Trump, Accusing Jack Smith of ‘Blackmail and Extortion,’ Makes His Immunity Case to the Supreme Court

Allowing the special counsel’s case to proceed would inflict on future commanders in chief ‘years of post-office trauma,’ the 45th president asserts.

Photo by Chip Somodevilla/Getty Images
Republican presidential candidate President Trump addresses a campaign rally at the Forum River Center March 09, 2024 at Rome, Georgia. Photo by Chip Somodevilla/Getty Images

President Trump’s brief to the Supreme Court, arguing that the president “cannot function, and the Presidency itself cannot retain its vital independence, if the President faces criminal prosecution for official acts once he leaves office,” is his most fulsome statement yet on the powers of the office he once held.

The 67-page filing lays out the 45th president’s position on immunity in advance of oral arguments at the high court. It declares that a “denial of criminal immunity would incapacitate every future President with de facto blackmail and extortion while in office, and condemn him to years of post-office trauma at the hands of political opponents.” 

Special Counsel Jack Smith’s January 6 case against Mr. Trump is frozen pending a ruling from the Nine as to whether the former president is entitled to immunity from prosecution. A district court judge, Tanya Chutkan, as well as the United States Circuit Court for the District of Columbia Circuit, have both held that he is not so protected in perpetuity. 

Mr. Trump, though, warns that the “threat of future prosecution and imprisonment would become a political cudgel to influence the most sensitive and controversial Presidential decisions, taking away the strength, authority, and decisiveness of the Presidency.” It is for that reason that the Department of Justice policy is not to prosecute a sitting president.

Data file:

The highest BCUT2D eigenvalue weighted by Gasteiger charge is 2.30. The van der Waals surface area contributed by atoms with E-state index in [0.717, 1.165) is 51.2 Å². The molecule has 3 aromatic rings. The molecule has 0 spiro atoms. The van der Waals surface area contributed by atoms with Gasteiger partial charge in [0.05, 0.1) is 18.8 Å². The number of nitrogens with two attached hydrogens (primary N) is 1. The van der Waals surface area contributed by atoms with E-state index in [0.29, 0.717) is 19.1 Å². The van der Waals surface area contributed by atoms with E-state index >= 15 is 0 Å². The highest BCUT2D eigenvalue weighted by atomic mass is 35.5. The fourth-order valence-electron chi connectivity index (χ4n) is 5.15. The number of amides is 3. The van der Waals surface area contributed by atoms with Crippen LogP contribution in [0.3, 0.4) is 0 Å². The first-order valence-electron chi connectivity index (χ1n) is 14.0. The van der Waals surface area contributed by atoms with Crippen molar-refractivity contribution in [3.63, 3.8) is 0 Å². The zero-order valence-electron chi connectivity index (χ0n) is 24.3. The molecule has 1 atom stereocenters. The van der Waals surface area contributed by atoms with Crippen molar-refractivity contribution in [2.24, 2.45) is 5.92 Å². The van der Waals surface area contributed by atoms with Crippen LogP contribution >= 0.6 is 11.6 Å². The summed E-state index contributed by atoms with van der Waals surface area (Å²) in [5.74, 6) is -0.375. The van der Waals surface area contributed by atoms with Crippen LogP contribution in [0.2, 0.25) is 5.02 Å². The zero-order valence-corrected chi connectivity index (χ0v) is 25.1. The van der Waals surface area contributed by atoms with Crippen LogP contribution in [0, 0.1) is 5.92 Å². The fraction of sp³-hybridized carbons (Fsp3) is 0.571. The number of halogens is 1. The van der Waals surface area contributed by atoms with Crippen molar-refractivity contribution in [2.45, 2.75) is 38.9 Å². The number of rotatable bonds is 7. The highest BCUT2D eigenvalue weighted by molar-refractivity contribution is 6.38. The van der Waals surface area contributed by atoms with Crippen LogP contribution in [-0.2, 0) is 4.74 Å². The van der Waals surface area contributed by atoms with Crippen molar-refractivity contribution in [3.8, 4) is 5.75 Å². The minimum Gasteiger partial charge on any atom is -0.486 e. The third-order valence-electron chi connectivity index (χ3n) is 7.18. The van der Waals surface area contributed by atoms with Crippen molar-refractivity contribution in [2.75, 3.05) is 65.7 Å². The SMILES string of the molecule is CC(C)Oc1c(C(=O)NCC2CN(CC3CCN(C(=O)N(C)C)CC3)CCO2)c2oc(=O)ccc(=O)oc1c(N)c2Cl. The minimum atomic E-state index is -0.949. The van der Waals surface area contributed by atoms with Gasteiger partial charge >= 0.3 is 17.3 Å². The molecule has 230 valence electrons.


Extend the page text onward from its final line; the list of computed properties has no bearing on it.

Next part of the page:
The Constitution mandates that “The executive Power shall be vested in a President of the United States of America.” He is ordered — the word is “shall” — to “take Care that the Laws be faithfully executed.” That responsibility is what drove the high court, in Nixon v. Fitzgerald, to rule that the president is immune from prosecution for civil suits for any actions within the “outer perimeter” of his official duties.

Mr. Trump reaches back to Marbury v. Madison, from 1803, for the proposition that the president “can never be examinable by the courts,” and contends that Mr. Smith’s position — that immunity is not absolute, and ended when President Biden took the oath of office — is one of the “greatest threats to the President’s separate power, a bedrock of our Republic, in our Nation’s history.”

Although the Supreme Court requested briefing only as to whether a former president enjoys  immunity from criminal prosecution for “conduct alleged to involve official acts during his tenure in office,” Mr. Trump renews his contention that the answer to that question is linked to the Impeachment Judgement Clause, which ordains that the “Party convicted shall nevertheless be liable and subject to Indictment, Trial, Judgment and Punishment, according to Law.” 

Mr. Trump, though, was acquitted by the Senate, and argues that the verdict means that he cannot be criminally prosecuted for the same underlying actions. He calls this requirement a “formidable structural check against politically motivated prosecutions by requiring a majority of the House and a supermajority of the Senate to authorize such a dramatic action” as the charging of a president.

Warning that the charging of a president would present the “ultimate inter-branch conflict,” Mr. Trump observes that “from 1789 to 2023, no former, or current, President faced criminal charges for his official acts — for good reason.” He maintains, and cites Alexander Hamilton for support, that “impeachment, not prosecution in Article III courts, provides the constitutional check against Presidential misfeasance.”

The D.C. Circuit, though, ruled that “for the purpose of this criminal case, former President Trump has become citizen Trump, with all of the defenses of any other criminal defendant. But any executive immunity that may have protected him while he served as president no longer protects him against this prosecution.”

The stakes could not be higher for Messrs. Trump and Smith. If the justices side with the former president with respect to the Impeachment Judgment Clause or the immunity issue, the case is likely over. If, though, they uphold the D.C. Circuit, a trial before Judge Chutkan this summer appears likely to proceed.   

The New York Sun

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